I believe [in] a holy catholic church-in many churches this statement of faith is expressed when believers say the Apostles’ Creed, a creed that has been used virtually from the beginning of the church’s history. This expression of faith stands alongside of affirmations of faith in God the Father, God the Son and God the Holy Spirit.
The church is not a human institution, but it is something that has been created by the Father, redeemed by Jesus Christ and filled with the Holy Spirit. The church must respond obediently to the Holy Spirit’s leading as the Spirit leads it into all truth: And the Holy Spirit leads the church as it binds the church to the final revelation God has given us—the Bible.
Today the church exists in a fragmented form. Some churches exist all by themselves, as independent congregations. But the most characteristic form the church takes these days is that of denominations. Denominations are large groupings of local congregations that respond together to God’s Word and, in addition to worshiping in local congregations, these denominations undertake programs that individual churches cannot do by themselves.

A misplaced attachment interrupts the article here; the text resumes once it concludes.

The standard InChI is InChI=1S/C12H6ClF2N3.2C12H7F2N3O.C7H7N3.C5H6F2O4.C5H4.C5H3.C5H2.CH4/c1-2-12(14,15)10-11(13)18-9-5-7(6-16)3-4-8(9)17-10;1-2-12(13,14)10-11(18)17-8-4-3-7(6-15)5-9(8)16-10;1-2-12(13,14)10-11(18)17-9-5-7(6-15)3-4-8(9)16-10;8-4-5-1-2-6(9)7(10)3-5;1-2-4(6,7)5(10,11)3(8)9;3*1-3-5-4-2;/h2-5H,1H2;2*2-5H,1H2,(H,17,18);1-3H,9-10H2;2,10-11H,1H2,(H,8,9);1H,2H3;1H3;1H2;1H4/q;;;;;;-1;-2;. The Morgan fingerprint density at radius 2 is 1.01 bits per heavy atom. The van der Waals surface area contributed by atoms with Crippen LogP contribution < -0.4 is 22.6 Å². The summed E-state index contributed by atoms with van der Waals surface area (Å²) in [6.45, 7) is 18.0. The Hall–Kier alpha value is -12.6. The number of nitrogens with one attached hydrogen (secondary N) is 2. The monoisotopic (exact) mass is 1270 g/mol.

Over the centuries, the church has had to deal with enormous issues of faith. In the first centuries, it had to state exactly what the Bible said about God the Father, God the Son and God the Holy Spirit. In the fifth century, the church had to state exactly what the Bible says about Jesus Christ, who is both the second person of the Trinity and a real human being. During the time of the Reformation, the church produced creeds that state the Bible’s teaching about salvation itself.
Today, the church is at a point at which it must talk about itself and state exactly what the Bible says about the church. How should it carry on its mission? And this question: How is the authority of Christ, its supreme Lord, expressed in the church today?